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Photo by Maine Department of Conservation (Bud Newall)
Aroostook Valley Rail-TrailGuidelines for Use of LMF Properties
For half a century, freight and passenger cars ran a regular service through this rural region. The last freight service ended by 1960 and the rail lines were abandoned for decades. Community members saw the conversion of these rail beds into multi-use trails as a means to meet the recreational and fitness needs of local residents, lure outdoor enthusiasts who would contribute to the local economy, and preserve an important part of the region’s history.
The Land for Maine’s Future (LMF) Program began its support for this ambitious regional project with a grant to help acquire the old Aroostook Valley line, which follows the rolling countryside for 18 miles, passing former potato fields, wetlands, cedar and spruce woods, and numerous bogs (including The Nature Conservancy's Woodland Bog Preserve, a Northern fen known for its rare plants). Trail users often spot wildlife along the way – including moose, muskrat and beaver along the more remote northern stretches.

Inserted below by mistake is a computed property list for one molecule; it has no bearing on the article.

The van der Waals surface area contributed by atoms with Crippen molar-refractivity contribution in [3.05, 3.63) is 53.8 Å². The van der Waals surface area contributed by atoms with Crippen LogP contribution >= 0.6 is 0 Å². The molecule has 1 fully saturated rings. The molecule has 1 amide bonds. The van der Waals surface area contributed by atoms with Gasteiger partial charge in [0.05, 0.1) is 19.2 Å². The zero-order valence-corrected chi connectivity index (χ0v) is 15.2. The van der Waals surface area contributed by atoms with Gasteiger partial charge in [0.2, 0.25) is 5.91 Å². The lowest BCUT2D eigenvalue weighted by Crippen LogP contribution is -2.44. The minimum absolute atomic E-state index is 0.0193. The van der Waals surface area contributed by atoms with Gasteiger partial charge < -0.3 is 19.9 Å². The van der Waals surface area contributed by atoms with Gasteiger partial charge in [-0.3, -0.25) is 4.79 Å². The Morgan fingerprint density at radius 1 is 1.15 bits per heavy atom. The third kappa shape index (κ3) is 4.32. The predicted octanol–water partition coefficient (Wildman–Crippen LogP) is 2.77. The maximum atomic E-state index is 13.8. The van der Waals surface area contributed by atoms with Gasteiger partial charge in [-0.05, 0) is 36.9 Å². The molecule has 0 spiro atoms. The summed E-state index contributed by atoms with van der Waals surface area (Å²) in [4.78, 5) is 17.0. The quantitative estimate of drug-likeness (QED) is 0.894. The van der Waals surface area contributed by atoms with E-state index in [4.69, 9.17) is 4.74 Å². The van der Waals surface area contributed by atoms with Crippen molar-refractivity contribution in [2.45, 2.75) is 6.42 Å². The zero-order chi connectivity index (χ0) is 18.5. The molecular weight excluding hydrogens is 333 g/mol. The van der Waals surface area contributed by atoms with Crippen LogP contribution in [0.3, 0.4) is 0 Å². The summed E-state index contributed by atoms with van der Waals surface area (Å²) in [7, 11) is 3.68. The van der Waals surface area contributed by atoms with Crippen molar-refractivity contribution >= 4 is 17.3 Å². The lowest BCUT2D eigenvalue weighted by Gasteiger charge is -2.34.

The LMF Board later approved purchase of the Bangor & Aroostook Railroad right-of-way, a rail link that added 53 more miles of gently graded, gravel/dirt trails (one of which crosses Salmon Brook Lake Bog, a property protected with LMF funding). This portion of the trail is wider and more open than the original section.
The communities that first brought this project to the LMF Program mobilized tremendous local resources to advance the effort. Americorps supplied a trail coordinator through the USDA's Maine Soil Conservation Program, and the Youth Community Action Project (governed by the Aroostook County Action Program) volunteered $400,000 in labor hours. Additional help came from local dog sledders, snowmobilers, and ATV enthusiasts who joined municipal parks and recreation staff and employees of the Northern Maine Development Commission in renovating the trail for public use – removing brush, adding rest stops, and installing gates and signs at road crossings. Many volunteers continue to help with ongoing trail management.
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